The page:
The purpose of this paper is to provide an empirical analysis of factors that affect support networks among retirees in 13 countries.
It examines two propositions drawing from support network theory and the classification of countries by welfare systems. It uses fixed‐effect causal models to examine how retirement and socio‐demographic variables influence kinship and friendship support networks. Data are drawn from the Social Relations and Support Systems module of the International Social Survey Programme 2001.
The results show that retirees' friendship‐based support networks are almost one‐third smaller than those of working persons. Furthermore, this difference is greater in welfare systems that spend more on social well‐being.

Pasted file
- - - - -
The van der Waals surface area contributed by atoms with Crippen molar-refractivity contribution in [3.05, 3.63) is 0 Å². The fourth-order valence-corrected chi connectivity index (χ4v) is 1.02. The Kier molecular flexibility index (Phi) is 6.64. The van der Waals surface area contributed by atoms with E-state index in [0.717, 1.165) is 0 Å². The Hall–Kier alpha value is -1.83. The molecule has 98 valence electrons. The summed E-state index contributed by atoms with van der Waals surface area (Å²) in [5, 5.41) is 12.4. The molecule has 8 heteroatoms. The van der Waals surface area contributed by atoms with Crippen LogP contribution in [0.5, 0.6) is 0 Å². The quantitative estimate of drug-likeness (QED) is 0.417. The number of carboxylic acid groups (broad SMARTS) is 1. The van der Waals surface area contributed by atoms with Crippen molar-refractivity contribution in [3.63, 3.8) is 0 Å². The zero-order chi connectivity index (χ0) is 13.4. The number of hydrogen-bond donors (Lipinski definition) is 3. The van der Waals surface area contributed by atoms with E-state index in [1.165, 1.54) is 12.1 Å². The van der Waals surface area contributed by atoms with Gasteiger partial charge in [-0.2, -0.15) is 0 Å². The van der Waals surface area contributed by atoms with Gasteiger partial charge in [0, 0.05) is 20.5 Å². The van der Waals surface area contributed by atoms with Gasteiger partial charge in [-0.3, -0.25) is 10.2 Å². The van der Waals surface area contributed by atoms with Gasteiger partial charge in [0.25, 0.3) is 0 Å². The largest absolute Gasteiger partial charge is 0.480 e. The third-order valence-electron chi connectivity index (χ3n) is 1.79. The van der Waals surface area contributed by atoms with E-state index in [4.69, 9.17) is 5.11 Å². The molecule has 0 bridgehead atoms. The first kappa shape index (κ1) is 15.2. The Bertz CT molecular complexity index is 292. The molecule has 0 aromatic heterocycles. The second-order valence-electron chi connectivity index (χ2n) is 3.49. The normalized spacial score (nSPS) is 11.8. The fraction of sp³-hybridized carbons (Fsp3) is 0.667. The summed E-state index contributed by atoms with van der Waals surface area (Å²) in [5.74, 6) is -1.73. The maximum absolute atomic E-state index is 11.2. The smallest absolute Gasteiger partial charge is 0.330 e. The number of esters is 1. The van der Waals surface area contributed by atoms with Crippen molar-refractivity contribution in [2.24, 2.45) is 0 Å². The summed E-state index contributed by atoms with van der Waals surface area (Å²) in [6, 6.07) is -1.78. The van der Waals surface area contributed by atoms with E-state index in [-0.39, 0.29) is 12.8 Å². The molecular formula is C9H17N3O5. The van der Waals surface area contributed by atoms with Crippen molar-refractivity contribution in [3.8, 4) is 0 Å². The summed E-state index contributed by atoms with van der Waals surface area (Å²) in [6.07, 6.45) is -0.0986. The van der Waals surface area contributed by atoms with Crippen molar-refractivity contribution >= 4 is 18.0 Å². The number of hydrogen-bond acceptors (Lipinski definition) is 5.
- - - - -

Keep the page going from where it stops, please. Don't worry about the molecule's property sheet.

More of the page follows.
However, the relationship between informal support networks and welfare systems is complex, which indicates a need to further the debate on the co‐existence of formal and informal aid systems.
This study's main sociological confirmation is that the relationship between the size of support networks and the type of welfare system is irregular and complex. The results make a significant contribution to the debate on the relationship between formal and informal care among a group of people during a critical life‐cycle phase, such as retirement.
Requena, F. (2013), "Family and friendship support networks among retirees: A comparative study of welfare systems", International Journal of Sociology and Social Policy, Vol. 33 No. 3/4, pp. 167-185. https://doi.org/10.1108/01443331311308221Download as .RIS
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